by Janice Walton, PhD ~ November 19th, 2008
Two weeks ago, the yellow brick road I had been traveling on seemed to curl up under my toes and disappear. I discovered my younger brother had acute myeloid leukemia, which then precipitated numerous phone calls, doctor appointments, meetings, and decisions that ended with an emergency trip to the hospital for an indeterminate stay.
I began thinking about stress and what a stressful time this is for us: for me as the back-up care giver; more so, for his wife as the primary care giver; and for family and friends who have to deal with his illness and are unable to be with him as he goes through this truly life-threatening illness.
If you think about it, stress is a funny word, and one that has been written about ad nauseam since Hans Selye coined the term in the 1930s. Amazon.com shows 454,921 results on the topic. One can be stressed out, over stressed, or just plain stressed. Then, there is stress management, stress reduction, and myriads of techniques for eliminating it. Yet, as Selye says, “Without stress, there would be no life,” so, in other words, it is a part of life.
It occurs to me, however, that we do it to ourselves—this thing called stress, with our self-talk. Take for example, my brother’s illness. I started out by naming it a stressful situation. I told myself the situation was awful and worrisome, it shouldn’t happen, and I didn’t have time to deal with it. I dwelt on what about this and how will I manage that. Yada! Yada! Yada!
Yet, when I think about it, I know this frame of mind is not good for my health. Thinking about the “what ifs” and the “what will I dos” causes a tightness in my chest and tension across my shoulders. I realize I don’t know what will happen with my brother, but it does occur to me I am stressing myself out with words, and the effect isn’t particularly good for me, or for anyone else, including him.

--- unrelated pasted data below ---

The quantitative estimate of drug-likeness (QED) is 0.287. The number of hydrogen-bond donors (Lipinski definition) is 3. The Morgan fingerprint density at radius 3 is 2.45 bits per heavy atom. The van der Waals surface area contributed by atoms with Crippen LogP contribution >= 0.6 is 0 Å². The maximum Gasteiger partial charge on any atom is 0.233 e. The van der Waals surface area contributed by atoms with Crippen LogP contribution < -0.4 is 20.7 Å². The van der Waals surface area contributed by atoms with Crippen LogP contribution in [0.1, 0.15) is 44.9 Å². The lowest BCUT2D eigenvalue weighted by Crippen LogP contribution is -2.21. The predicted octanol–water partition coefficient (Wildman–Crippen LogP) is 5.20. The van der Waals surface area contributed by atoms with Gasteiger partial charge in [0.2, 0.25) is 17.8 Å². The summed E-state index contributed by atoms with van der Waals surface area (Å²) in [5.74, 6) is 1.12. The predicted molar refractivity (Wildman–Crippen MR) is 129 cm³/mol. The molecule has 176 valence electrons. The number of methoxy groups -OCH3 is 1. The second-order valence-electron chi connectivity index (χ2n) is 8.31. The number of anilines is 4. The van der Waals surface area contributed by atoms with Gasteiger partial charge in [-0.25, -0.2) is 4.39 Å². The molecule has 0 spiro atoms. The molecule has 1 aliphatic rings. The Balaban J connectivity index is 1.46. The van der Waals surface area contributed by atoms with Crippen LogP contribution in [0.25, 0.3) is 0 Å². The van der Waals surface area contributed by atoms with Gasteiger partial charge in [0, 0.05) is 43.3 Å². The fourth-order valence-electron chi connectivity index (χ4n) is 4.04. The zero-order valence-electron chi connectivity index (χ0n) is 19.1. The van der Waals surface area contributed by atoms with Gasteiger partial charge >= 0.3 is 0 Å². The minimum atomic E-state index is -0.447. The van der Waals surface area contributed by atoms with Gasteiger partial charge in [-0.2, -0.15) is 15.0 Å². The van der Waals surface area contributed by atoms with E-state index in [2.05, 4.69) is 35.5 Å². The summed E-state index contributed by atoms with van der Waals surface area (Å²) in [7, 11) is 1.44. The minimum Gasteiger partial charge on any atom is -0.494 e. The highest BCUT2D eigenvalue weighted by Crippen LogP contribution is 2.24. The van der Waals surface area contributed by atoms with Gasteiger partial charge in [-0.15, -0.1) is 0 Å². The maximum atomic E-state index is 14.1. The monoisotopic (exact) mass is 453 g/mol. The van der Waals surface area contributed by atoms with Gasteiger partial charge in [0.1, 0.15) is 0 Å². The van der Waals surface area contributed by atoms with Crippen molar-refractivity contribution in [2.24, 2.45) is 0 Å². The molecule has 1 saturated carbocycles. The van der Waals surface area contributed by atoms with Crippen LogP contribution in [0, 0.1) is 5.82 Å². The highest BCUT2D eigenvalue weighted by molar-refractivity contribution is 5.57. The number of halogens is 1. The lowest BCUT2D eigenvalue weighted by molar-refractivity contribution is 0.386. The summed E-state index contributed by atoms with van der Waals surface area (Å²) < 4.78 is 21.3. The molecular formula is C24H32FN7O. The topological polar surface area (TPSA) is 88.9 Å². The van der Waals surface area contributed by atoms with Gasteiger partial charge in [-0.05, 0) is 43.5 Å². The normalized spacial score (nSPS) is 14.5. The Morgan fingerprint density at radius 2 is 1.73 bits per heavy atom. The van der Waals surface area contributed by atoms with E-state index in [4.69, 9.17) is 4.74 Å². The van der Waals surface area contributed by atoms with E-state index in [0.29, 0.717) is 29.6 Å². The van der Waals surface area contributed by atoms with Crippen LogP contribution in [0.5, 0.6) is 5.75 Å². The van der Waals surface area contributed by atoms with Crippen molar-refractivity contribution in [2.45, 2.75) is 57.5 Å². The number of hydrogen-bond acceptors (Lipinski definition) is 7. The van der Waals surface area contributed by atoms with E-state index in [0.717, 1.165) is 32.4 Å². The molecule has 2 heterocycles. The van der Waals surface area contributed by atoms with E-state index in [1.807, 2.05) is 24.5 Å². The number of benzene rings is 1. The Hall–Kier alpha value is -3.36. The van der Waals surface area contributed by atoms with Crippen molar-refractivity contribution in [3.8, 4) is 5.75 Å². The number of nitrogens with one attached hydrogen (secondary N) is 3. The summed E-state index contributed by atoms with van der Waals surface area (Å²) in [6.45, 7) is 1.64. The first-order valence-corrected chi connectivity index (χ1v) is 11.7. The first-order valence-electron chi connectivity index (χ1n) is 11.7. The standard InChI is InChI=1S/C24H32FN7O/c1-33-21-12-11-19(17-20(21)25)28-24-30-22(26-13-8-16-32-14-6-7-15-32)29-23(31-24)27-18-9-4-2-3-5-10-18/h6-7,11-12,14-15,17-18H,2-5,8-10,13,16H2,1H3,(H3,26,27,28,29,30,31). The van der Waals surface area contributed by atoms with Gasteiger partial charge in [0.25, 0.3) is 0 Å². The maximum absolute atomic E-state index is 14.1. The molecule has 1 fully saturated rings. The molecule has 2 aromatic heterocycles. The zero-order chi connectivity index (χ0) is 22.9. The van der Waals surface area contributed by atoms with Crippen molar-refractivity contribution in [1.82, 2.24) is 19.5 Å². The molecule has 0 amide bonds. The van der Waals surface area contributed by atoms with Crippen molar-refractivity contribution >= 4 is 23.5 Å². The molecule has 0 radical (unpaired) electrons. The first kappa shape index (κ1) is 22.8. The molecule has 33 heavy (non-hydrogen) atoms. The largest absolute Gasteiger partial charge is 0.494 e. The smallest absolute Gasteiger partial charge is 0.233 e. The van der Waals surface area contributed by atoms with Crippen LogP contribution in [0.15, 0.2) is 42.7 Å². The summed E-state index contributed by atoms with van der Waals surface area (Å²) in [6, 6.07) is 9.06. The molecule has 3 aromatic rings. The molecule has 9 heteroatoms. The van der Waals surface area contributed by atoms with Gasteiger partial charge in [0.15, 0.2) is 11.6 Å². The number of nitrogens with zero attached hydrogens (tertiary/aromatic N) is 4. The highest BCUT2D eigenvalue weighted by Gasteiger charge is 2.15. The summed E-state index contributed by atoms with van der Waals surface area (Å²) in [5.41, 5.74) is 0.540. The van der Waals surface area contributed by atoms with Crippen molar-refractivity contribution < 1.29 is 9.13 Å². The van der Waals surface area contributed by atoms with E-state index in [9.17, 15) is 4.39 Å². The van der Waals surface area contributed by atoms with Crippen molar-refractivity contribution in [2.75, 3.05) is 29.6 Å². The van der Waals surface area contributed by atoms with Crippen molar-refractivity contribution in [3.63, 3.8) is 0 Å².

So, as a psychologist, here’s my “prescription” for stress, and if you’re have a particular trying time right now, feel free to use more than one idea at the same time.
- Be Aware of How You Stress Yourself Out. The best way to do this is to keep a journal, and jot down what you are saying to yourself and others. Review your journal at the end of each day and recast the negative self-talk statements in a positive light. By doing so, you will find you can let go of stress, revise the negatives in a more positive way, and create a positive outcome.
- Be Positive. Look for a half full cup rather than a half empty one. Being optimistic and positive helps improve trying situations. In fact, according to the life-long researcher and psychologist of happiness, Ed Diener, positive thinkers view threats as opportunities and find challenges in negative situations. You can too, just be positive!
- Discover the Stressor. Sometimes you become confused about what is causing the stress. So, use this sentence fragment, I am stressed because…, and without thinking about it, write down twenty endings. For example, I am stressed because my boss is demanding. I am stressed because I have to go to the store again. I am stressed because the dog ate my proposal, and so forth. After you complete the twenty sentences, do it again and again; until there are no more endings. Somewhere along the way you will likely discover the real stressor, and once you know the real stressor, you can put things in the proper perspective.